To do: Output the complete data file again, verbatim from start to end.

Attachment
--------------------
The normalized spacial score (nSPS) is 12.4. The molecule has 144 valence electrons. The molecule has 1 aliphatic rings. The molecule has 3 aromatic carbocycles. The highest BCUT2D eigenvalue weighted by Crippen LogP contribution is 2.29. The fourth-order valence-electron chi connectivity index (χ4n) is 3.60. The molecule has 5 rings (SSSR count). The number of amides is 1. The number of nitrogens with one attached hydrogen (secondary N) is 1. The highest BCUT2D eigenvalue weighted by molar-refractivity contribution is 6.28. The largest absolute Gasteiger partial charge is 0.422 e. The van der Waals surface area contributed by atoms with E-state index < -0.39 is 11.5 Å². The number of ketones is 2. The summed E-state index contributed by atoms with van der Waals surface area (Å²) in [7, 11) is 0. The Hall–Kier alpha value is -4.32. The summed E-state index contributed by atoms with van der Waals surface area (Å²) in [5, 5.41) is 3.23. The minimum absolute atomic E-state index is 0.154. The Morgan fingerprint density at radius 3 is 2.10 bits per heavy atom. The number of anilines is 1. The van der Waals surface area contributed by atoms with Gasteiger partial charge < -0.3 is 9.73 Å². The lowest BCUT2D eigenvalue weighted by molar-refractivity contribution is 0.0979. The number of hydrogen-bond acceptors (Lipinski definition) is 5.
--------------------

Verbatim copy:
The normalized spacial score (nSPS) is 12.4. The molecule has 144 valence electrons. The molecule has 1 aliphatic rings. The molecule has 3 aromatic carbocycles. The highest BCUT2D eigenvalue weighted by Crippen LogP contribution is 2.29. The fourth-order valence-electron chi connectivity index (χ4n) is 3.60. The molecule has 5 rings (SSSR count). The number of amides is 1. The number of nitrogens with one attached hydrogen (secondary N) is 1. The highest BCUT2D eigenvalue weighted by molar-refractivity contribution is 6.28. The largest absolute Gasteiger partial charge is 0.422 e. The van der Waals surface area contributed by atoms with E-state index < -0.39 is 11.5 Å². The number of ketones is 2. The summed E-state index contributed by atoms with van der Waals surface area (Å²) in [7, 11) is 0. The Hall–Kier alpha value is -4.32. The summed E-state index contributed by atoms with van der Waals surface area (Å²) in [5, 5.41) is 3.23. The minimum absolute atomic E-state index is 0.154. The Morgan fingerprint density at radius 3 is 2.10 bits per heavy atom. The number of anilines is 1. The van der Waals surface area contributed by atoms with Gasteiger partial charge < -0.3 is 9.73 Å². The lowest BCUT2D eigenvalue weighted by molar-refractivity contribution is 0.0979. The number of hydrogen-bond acceptors (Lipinski definition) is 5.